Most of us, I suspect, are eccentrics, at least in our private lives. We all practice idiosyncrasies that others would find humorous: the man who wants his sandwich sliced into two triangles rather than rectangles; the priest who, winter or summer, always wears sandals; the director of an oil company who daily at lunch pays a pianist to tickle the ivories; the woman who owns a hundred pair of shoes. Were someone to film a day in my life, I am convinced I would spend most of the time watching it on the floor, rolling with laughter.
In her latest novel, Redhead by the Side of the Road (Alfred A. Knopf, 2020, 178 pages) Tyler zooms in on Micah Mortimer. Like so many of Tyler’s characters, Micah lives in Baltimore, where he is the superintendent of a small apartment building and the owner of Tech Hermit, his freelance computer fix-it business.
Here’s a guy whose rigid habits and routine make the rest of us who like order and regularity look like the kings and queens of chaos. On each day of the week, Micah cleans a certain part of his apartment, even when everything is spick-and-span. He indulges in other quirks as well. When he drives his car, for example, he imagines himself being watched by “Traffic God … a fleet of men in shirtsleeves and green visors who frequently commented to one another on the perfection of Micah’s driving. ‘Notice how he uses his turn signal even when no one’s behind him,’ they would say.” And when he cooks or cleans, he often talks to himself with a foreign accent.
Though Micah’s sisters are a wild bunch — the scene of them gathered for a party had me laughing aloud — and though they are all married, Micah, who is in his early forties, has never walked down the aisle. When Redhead by the Side of the Road begins, we find him in a relationship with a schoolteacher, Cass Slade, who believes she is about to be evicted from her apartment for sheltering a cat. Michael’s disengagement and lack of empathy for her distress put their relationship on rocky ground. When he can’t figure out how he has hurt Cass, he thinks as so many men do of women: “He hated it when women expected you to read their minds.”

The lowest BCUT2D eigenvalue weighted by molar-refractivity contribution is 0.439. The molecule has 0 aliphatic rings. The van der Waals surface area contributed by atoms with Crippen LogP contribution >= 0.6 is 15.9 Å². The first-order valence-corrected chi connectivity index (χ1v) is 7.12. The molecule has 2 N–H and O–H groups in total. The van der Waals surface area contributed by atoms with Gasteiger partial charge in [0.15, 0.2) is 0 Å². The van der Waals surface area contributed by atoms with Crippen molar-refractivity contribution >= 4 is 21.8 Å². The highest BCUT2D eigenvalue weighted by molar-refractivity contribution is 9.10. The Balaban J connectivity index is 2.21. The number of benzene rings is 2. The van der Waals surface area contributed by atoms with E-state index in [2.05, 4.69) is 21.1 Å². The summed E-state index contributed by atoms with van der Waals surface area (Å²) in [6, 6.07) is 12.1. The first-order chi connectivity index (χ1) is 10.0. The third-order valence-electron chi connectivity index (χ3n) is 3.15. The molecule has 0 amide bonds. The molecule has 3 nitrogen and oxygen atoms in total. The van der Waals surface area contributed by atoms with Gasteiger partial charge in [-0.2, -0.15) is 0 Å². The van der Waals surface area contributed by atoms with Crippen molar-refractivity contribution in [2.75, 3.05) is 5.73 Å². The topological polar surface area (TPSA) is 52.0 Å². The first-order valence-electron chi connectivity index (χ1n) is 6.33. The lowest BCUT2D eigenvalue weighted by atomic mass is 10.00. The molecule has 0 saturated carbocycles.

Further complicating Micah’s life is the arrival of Brink Adams, a college freshman from a well-to-do family who has abruptly left school and runs away from home. He shows up believing he’s Micah’s son from his mother’s days in college, and though Micah eventually disabuses him of that notion — yes, he had dated Brink’s mother, but that was all — Brink takes a liking to Micah. When Micah urges the young man to return his mother’s desperate phone calls, and tells him either to call his mother or leave the house, Brink disappears again.
In these pages Tyler offers her readers her usual wide array of gifts: her keen observations of human beings, her humor, and her emotional insights. More than any other novelist I’ve read, Tyler takes her readers into the work world of her characters. Here we follow Micah as he visits the home of his clients, helping them with modems and routers, broken printers and hacked laptops, and in one case, locating a notebook of passwords for a woman whose deceased grandmother left her expensive electronic devices but with no means of access.
We also briefly visit Cass in her classroom of fourth-graders, where Micah has gone to repair a Wi-Fi connection. He listens in as Cass tries to explain to the reluctant children why caroling in a nursing home is important. Speaking of the elderly, Cass says, “They remember something that happened when they were, say, nine years old — same age as you all are now — but nobody else alive remembers it too. You don’t think that’s hard? You’ll be singing to a roomful of broken hearts, I tell you. Try thinking of that when you decide you don’t want to bother doing it.”
That phrase — “a roomful of broken hearts” — is what first captures Micah’s own heart, and comes into play again at the end of the novel when Micah says to Cass, “I’m a roomful of broken hearts.”
Redhead by the Side of the Road is a story about second chances. It reminds us that while we often take a wrong turn, we also possess the ability to reverse direction and return to the right path.
Through Micah we also come to realize that we have the power, when we have the insight to bring it into play, of seeing ourselves in a different light. When Micah realizes he is missing some of the nuances in the people around him, he thinks, “Sometimes when he was dealing with people, he felt like he was operating one of those claw machines on a boardwalk, those shovel things where you tried to scoop up a prize but the controls were too unwieldy and you worked at too great a remove.”
By the end of the story, Micah finally scoops up the prize.